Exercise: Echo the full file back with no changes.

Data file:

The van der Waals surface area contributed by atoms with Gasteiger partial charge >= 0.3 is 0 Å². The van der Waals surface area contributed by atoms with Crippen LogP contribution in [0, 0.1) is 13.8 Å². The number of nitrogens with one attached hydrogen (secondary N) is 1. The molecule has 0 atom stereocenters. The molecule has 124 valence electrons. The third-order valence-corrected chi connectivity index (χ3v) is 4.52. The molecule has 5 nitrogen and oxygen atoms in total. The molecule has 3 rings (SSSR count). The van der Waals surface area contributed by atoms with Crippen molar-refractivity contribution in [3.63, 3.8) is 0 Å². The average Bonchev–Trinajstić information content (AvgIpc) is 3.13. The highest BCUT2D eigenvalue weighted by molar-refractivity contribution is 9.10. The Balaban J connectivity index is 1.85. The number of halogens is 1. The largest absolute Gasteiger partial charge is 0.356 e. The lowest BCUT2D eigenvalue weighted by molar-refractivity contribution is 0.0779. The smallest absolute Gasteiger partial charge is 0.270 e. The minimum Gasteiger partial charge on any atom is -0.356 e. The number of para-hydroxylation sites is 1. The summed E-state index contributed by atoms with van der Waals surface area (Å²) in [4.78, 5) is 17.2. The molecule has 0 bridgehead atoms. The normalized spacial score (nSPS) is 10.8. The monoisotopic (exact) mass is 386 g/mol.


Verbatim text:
The van der Waals surface area contributed by atoms with Gasteiger partial charge >= 0.3 is 0 Å². The van der Waals surface area contributed by atoms with Crippen LogP contribution in [0, 0.1) is 13.8 Å². The number of nitrogens with one attached hydrogen (secondary N) is 1. The molecule has 0 atom stereocenters. The molecule has 124 valence electrons. The third-order valence-corrected chi connectivity index (χ3v) is 4.52. The molecule has 5 nitrogen and oxygen atoms in total. The molecule has 3 rings (SSSR count). The van der Waals surface area contributed by atoms with Crippen molar-refractivity contribution in [3.63, 3.8) is 0 Å². The average Bonchev–Trinajstić information content (AvgIpc) is 3.13. The highest BCUT2D eigenvalue weighted by molar-refractivity contribution is 9.10. The Balaban J connectivity index is 1.85. The number of halogens is 1. The largest absolute Gasteiger partial charge is 0.356 e. The lowest BCUT2D eigenvalue weighted by molar-refractivity contribution is 0.0779. The smallest absolute Gasteiger partial charge is 0.270 e. The minimum Gasteiger partial charge on any atom is -0.356 e. The number of para-hydroxylation sites is 1. The summed E-state index contributed by atoms with van der Waals surface area (Å²) in [4.78, 5) is 17.2. The molecule has 0 bridgehead atoms. The normalized spacial score (nSPS) is 10.8. The monoisotopic (exact) mass is 386 g/mol.